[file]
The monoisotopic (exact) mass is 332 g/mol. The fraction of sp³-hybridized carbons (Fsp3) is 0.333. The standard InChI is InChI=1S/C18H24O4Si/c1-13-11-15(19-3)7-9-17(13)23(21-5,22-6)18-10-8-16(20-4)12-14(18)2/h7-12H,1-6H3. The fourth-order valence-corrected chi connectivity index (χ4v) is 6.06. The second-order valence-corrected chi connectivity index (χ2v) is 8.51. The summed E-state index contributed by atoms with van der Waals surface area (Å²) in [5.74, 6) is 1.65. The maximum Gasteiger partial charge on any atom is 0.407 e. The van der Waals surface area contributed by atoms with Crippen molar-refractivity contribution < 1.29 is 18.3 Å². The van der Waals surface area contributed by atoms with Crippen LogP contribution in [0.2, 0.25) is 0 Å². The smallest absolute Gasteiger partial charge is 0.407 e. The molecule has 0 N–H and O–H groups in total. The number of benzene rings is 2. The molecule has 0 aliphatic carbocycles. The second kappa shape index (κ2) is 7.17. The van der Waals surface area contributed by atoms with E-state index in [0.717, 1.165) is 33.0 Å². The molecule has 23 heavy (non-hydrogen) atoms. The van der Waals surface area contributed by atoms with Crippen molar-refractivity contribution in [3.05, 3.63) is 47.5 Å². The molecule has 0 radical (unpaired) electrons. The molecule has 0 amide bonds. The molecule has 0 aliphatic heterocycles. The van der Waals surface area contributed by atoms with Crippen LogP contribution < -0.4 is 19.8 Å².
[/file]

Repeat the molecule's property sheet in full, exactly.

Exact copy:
The monoisotopic (exact) mass is 332 g/mol. The fraction of sp³-hybridized carbons (Fsp3) is 0.333. The standard InChI is InChI=1S/C18H24O4Si/c1-13-11-15(19-3)7-9-17(13)23(21-5,22-6)18-10-8-16(20-4)12-14(18)2/h7-12H,1-6H3. The fourth-order valence-corrected chi connectivity index (χ4v) is 6.06. The second-order valence-corrected chi connectivity index (χ2v) is 8.51. The summed E-state index contributed by atoms with van der Waals surface area (Å²) in [5.74, 6) is 1.65. The maximum Gasteiger partial charge on any atom is 0.407 e. The van der Waals surface area contributed by atoms with Crippen molar-refractivity contribution < 1.29 is 18.3 Å². The van der Waals surface area contributed by atoms with Crippen LogP contribution in [0.2, 0.25) is 0 Å². The smallest absolute Gasteiger partial charge is 0.407 e. The molecule has 0 N–H and O–H groups in total. The number of benzene rings is 2. The molecule has 0 aliphatic carbocycles. The second kappa shape index (κ2) is 7.17. The van der Waals surface area contributed by atoms with E-state index in [0.717, 1.165) is 33.0 Å². The molecule has 23 heavy (non-hydrogen) atoms. The van der Waals surface area contributed by atoms with Crippen molar-refractivity contribution in [3.05, 3.63) is 47.5 Å². The molecule has 0 radical (unpaired) electrons. The molecule has 0 amide bonds. The molecule has 0 aliphatic heterocycles. The van der Waals surface area contributed by atoms with Crippen LogP contribution < -0.4 is 19.8 Å².